I flew into Britain on June 23, the day of the Brexit referendum, or “Independence Day” as the country’s most popular tabloid, and champion of leaving the European Union, put it. The next morning, results showed that London, Scotland, and Northern Ireland had voted to stay in the EU. But they were outweighed by a decisive vote to leave from the rest of the United Kingdom. It was a revolt of Welsh villages, northern English cities, and southern country towns.
As I walked the cobblestone streets of Durham, a cathedral city in the northeast of England where I grew up, it didn’t feel like Britain had won its freedom. The mood was nothing like America’s Fourth of July. There were no hot dogs being eaten, or fireworks rippling through the sky. “Independence Day” felt more like the aliens had just landed. Within hours, the pound lost 10 percent of its value. Business confidence plummeted. The country faced disunion. Nationalists in Scotland claimed that Scotland’s vote to “Remain” justified another referendum on Scottish independence.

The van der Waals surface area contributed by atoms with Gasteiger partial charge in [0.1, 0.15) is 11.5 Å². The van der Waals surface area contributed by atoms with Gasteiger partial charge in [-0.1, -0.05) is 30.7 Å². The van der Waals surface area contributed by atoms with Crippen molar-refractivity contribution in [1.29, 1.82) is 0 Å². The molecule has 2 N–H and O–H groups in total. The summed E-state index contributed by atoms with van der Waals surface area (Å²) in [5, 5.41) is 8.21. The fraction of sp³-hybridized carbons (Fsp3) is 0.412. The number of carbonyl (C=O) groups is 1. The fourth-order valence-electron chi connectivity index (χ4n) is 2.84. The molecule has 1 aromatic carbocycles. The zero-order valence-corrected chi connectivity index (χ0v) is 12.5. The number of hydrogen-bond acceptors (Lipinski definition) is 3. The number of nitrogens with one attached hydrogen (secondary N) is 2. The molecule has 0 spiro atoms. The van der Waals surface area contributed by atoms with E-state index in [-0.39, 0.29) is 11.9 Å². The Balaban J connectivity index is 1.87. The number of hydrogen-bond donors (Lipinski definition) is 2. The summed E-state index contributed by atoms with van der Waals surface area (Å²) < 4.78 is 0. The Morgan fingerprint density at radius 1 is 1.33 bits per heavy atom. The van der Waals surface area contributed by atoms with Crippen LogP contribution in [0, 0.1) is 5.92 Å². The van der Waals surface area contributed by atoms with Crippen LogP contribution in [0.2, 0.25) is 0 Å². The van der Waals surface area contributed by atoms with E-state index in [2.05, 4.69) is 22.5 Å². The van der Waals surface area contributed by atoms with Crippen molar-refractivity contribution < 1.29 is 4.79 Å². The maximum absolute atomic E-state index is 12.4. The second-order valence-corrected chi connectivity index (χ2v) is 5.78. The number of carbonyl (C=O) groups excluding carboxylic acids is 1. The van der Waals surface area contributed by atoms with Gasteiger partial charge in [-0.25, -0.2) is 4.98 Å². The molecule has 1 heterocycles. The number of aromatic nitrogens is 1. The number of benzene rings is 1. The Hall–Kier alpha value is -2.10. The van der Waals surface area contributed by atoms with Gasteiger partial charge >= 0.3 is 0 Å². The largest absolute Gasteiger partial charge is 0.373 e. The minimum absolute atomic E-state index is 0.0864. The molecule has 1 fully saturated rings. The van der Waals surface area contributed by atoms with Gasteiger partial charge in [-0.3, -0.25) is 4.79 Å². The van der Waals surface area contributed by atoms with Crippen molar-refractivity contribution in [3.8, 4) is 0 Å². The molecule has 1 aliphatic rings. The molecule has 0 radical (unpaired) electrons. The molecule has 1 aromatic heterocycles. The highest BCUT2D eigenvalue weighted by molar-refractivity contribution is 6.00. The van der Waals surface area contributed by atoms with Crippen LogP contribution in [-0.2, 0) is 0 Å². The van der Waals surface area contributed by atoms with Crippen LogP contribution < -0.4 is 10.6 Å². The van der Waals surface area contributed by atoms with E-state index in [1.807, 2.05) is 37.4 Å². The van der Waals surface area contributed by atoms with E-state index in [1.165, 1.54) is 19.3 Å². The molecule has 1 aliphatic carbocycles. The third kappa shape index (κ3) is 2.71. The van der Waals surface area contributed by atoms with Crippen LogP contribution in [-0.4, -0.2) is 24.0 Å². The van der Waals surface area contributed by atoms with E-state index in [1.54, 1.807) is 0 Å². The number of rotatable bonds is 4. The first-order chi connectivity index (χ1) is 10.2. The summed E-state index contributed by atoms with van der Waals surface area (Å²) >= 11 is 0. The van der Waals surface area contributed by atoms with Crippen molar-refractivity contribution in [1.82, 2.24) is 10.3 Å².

The mood was anxious, melancholy, funereal. The British seemed to have disavowed their traditional pragmatism, and the joyous multicultural atmosphere of the 2012 London Olympics, and embraced something darker and more irrational. Remain supporters were shell-shocked, especially young people who saw their future living and working in the European Union suddenly ripped away. Even many Brexiters wondered what on earth they had done.